# Shallow water height as vertical coordinate

In atmospheric physics we use often a variety of vertical coordinates, $z$ the height above some reference surface, or $r$ as distance from the planetary center.

However sometimes it simplifies the equations we want to solve by using other coordinates, Pressure $P$, LogPressure, Potential temperature $\theta$,...

One vertical coordinate I want to specifically ask about is the shallow water height. It is defined by looking at the hydrostatic stability approximation $$\frac{\partial P}{\partial z} = \rho_0 g$$ then integrating over a variable height $h(x,y)$ so that we arrive at constant pressure $P(h)$ we get easily $$P(z)=\rho_0 g (h-z)+P(h)$$

So $h(x,y)$ is now the variable height between two Iso-Pressure surfaces in some planetary fluid.
Now we can express the navier-stokes-equation, mass equation, thermodynamic equation in terms of $h$. I guess this will be very familiar to those who could answer me.

My question is now:

• Assuming no vertical mixing (=geostrophic movement on isobaric surfaces), can I now build a vertical model of the planet consisting of a multitude of shallow fluid-layers? Namely I'd take $h1(x,y)$ as between $p1$ and $p2$, $h2(x,y)$ between $p2$ and $p3$,... and thus build up and atmosphere of a gas giant between $\sim 10^{-1} bar$ and several $10^2$ bars.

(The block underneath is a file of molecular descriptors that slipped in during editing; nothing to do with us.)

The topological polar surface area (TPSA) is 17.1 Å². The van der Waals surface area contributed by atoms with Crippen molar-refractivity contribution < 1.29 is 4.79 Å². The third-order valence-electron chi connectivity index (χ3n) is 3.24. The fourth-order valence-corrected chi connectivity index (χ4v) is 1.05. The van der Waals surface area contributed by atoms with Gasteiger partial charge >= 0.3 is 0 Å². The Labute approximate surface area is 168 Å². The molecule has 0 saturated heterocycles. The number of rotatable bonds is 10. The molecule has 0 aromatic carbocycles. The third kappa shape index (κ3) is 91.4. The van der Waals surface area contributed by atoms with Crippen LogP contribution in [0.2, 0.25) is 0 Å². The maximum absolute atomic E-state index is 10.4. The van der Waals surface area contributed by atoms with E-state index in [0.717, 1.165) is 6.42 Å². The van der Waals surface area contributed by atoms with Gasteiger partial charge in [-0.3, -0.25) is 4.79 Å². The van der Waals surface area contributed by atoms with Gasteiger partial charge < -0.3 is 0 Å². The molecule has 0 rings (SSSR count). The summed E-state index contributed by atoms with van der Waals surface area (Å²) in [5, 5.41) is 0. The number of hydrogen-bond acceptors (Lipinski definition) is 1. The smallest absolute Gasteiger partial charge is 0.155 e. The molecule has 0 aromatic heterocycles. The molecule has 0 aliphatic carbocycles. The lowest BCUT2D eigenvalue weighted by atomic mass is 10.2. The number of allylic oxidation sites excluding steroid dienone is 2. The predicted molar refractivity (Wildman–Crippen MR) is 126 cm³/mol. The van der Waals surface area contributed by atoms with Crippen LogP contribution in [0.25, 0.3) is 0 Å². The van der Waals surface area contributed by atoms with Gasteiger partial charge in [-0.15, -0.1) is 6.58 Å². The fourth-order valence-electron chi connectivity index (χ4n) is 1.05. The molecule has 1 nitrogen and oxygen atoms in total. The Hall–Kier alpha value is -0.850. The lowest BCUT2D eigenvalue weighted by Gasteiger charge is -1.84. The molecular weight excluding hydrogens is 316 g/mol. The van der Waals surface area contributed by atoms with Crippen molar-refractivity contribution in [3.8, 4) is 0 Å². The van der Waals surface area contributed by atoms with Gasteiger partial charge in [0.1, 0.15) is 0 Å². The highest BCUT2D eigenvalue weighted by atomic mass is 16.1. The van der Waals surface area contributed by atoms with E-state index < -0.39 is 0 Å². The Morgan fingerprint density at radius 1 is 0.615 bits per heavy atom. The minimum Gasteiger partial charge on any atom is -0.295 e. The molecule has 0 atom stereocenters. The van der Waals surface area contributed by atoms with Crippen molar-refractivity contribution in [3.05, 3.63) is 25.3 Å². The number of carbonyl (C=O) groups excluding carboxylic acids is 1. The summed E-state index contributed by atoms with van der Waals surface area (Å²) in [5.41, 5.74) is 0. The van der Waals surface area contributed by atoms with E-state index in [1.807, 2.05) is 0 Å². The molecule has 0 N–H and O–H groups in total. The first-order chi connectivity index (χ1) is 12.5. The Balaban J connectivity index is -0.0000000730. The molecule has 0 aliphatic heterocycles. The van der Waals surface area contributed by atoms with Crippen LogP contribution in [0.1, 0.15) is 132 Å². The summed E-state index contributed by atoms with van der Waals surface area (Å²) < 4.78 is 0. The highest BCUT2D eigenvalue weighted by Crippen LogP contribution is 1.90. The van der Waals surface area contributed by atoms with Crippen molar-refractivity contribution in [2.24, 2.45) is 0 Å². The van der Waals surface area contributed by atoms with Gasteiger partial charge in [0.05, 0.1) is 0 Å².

• And more important: when could this approach be totally wrong?

Naively I'd expect this to be OK in my case, as I'm still effectively integrating over the whole planet, but I hoped for some experts opinion on this.

• How would this be different than using a 3-D barotropic hydrostatic model? – casey Jan 30 '15 at 15:37
• There are analytic solutions for the type of motions I'm interested in. So I'd just evaluate the formulas for each level as function of 2 parameters and let the parameters evolve, instead of the hole 3D-sphere. Effectively I have then a 1-D modell, which is what I want. I'm not interested in turbulent transport etc. just large-scale motion. – AtmosphericPrisonEscape Jan 30 '15 at 16:35
• Ah sorry, so the point of the whole thing is: I want to know the differences between my modell and a full 3D modell. If my approximations are fine, then there would be no questions. – AtmosphericPrisonEscape Jan 30 '15 at 17:24
• Yes, there is exactly what you are looking for, the multi-layer shallow water equations. Geoff Vallis' GFD book is a good start. – milancurcic Jan 30 '15 at 17:36
• Thanx, the knowledge that this exists is already precious to me ;) – AtmosphericPrisonEscape Feb 1 '15 at 8:16